Singapore operator Singtel has introduced a portable 5G platform called Genie. Genie is designed to enable enterprises to access 5G capabilities and trial use cases on their own premises. Without the need for prior installation of equipment or infrastructure, Genie is designed to create an independent 5G network at any location where it is deployed and is suitable for enterprises that want to conduct trials but do not yet have a 5G network.
Genie can also be used to run short-term events such as hackathons that require a temporary 5G network. Designed to be compact and transportable, Genie comes in a suitcase-sized container consisting of a 5G network control kit and a standing mount with 5G radio antenna. It can be installed under an hour and requires only a standard electrical outlet to power and access to a window for the platform to determine its location via Global Positioning System, Singtel also said.
The platform also enables customers to host and deploy their apps on Genie and connect their devices to the apps using its 5G network without relying on the internet. This is expected to reduce leaks of sensitive information and help customers enhance data security. Genie can also allow developers and device manufacturers to validate their prototypes in their customers’ premises.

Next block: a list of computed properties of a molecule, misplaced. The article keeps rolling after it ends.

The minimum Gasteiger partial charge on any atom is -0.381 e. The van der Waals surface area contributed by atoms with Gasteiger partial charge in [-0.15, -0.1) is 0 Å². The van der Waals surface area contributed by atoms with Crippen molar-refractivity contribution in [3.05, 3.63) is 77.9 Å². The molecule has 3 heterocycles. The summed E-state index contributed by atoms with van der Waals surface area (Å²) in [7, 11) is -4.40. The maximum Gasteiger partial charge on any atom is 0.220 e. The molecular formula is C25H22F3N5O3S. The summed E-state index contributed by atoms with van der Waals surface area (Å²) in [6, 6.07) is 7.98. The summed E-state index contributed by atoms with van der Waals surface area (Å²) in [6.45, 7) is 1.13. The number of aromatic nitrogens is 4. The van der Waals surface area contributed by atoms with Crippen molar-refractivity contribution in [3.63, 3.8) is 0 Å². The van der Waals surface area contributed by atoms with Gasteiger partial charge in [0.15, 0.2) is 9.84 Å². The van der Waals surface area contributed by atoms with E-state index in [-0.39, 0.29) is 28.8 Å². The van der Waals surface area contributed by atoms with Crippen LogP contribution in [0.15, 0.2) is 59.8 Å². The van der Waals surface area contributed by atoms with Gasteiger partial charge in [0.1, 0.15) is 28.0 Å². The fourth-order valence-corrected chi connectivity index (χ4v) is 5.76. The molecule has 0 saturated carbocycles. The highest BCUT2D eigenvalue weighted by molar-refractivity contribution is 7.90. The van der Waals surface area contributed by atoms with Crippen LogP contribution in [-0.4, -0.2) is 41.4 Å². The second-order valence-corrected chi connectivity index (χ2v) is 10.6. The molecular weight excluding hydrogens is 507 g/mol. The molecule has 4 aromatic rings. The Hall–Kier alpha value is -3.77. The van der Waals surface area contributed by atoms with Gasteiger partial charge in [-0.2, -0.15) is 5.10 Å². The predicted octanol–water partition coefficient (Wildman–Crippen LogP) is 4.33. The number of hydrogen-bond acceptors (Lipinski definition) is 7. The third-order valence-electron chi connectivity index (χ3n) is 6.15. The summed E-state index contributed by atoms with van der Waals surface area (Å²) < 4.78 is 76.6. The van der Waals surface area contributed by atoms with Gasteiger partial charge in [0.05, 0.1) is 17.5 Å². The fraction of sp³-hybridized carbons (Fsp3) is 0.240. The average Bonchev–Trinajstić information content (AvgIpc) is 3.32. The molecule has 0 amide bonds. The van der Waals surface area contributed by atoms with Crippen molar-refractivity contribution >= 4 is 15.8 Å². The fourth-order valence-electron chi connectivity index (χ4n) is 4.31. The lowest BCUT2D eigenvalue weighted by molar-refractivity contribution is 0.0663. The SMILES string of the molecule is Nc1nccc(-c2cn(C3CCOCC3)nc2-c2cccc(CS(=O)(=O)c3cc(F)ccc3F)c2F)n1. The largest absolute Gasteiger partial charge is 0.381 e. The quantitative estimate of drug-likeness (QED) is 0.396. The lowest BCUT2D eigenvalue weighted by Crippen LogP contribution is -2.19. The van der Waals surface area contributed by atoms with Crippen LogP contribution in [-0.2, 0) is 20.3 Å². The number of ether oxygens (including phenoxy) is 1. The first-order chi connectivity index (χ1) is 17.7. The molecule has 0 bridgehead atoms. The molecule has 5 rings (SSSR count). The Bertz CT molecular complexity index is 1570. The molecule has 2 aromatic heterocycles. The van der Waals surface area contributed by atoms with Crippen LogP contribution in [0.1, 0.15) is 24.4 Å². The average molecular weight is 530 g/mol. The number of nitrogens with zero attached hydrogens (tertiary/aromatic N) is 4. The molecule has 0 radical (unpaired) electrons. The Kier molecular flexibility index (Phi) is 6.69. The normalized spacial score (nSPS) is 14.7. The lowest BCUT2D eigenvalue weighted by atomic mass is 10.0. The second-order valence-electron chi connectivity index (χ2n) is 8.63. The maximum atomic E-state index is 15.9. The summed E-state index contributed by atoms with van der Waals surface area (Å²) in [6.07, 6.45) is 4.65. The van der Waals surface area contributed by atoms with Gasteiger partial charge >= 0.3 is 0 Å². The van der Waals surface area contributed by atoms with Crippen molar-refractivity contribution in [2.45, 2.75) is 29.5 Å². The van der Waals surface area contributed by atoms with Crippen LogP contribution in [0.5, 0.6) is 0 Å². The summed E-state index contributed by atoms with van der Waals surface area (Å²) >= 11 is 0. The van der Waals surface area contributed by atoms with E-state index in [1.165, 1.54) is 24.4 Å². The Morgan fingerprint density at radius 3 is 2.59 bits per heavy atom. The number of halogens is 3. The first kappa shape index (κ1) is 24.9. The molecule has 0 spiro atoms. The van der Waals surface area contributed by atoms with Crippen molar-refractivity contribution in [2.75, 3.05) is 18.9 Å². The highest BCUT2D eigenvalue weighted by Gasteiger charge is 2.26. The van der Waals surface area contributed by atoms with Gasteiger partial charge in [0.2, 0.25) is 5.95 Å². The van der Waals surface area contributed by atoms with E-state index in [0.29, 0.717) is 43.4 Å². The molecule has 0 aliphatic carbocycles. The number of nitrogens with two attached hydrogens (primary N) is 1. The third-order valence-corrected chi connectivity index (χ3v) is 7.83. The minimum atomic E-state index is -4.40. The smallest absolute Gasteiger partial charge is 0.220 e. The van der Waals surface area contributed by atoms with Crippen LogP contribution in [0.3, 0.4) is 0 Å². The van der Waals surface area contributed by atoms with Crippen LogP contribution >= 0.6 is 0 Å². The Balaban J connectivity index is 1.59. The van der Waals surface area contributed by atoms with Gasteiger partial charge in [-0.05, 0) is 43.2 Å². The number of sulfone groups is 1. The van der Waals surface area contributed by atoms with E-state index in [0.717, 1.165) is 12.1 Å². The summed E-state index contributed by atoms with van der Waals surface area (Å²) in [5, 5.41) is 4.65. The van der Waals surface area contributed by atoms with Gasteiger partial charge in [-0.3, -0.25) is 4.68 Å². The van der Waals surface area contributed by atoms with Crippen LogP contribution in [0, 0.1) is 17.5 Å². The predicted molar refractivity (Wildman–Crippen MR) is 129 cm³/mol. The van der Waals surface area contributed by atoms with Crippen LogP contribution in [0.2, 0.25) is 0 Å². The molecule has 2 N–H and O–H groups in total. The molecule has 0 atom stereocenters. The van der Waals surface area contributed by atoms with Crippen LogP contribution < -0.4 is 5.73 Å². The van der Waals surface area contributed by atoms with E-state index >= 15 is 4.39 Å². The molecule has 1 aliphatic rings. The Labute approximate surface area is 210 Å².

Genie is designed to work with Singtel 5G Multi-access Edge Compute (MEC) infrastructure to test applications indoors.
Singtel’s 5G network in a suitcase sounds a bit science-fictional or perhaps like something from a spy thriller. However, it is quite real and seems to be an excellent and creative way to accomplish three things: (1) Sell enterprises on the idea of getting their own bespoke 5G internal network designed and built by Singtel; (2) Sell enterprises on the idea of 5G itself, with the expectation that they will become business customers of Singtel’s ordinary 5G service; and (3) derive revenue directly from selling the Genie solution to companies that wish to use it to run special events or provide a special degree of privacy for discrete purposes. Genie can be characterized as both a marketing tool and a special-purpose piece of technology.
Since 5G is new and its speed promises are not always fully tested in real-world applications, and because use of the network requires investment in new mobile devices and potentially other devices, companies that could benefit from it may be unwilling to take the leap. Singtel’s Genie, being portable and quick to install, should have quite a persuasive effect on companies who can trial its capabilities with relatively little risk. For those companies that are interested in a custom-built, local network, Genie can give them some of what they need in the short run, while making it more likely that they will make the larger investment in future. For those enterprises that only need to provide a high-speed network on isolated occasions, Genie could be a long-term solution, and the same goes for those that need it for security purposes only, to essentially create an intranet.
Finally, it appears that the Genie solution could be an excellent one for companies that wish to trial certain IoT applications that need 5G to operate—for example, robotics and real-time monitoring and control systems.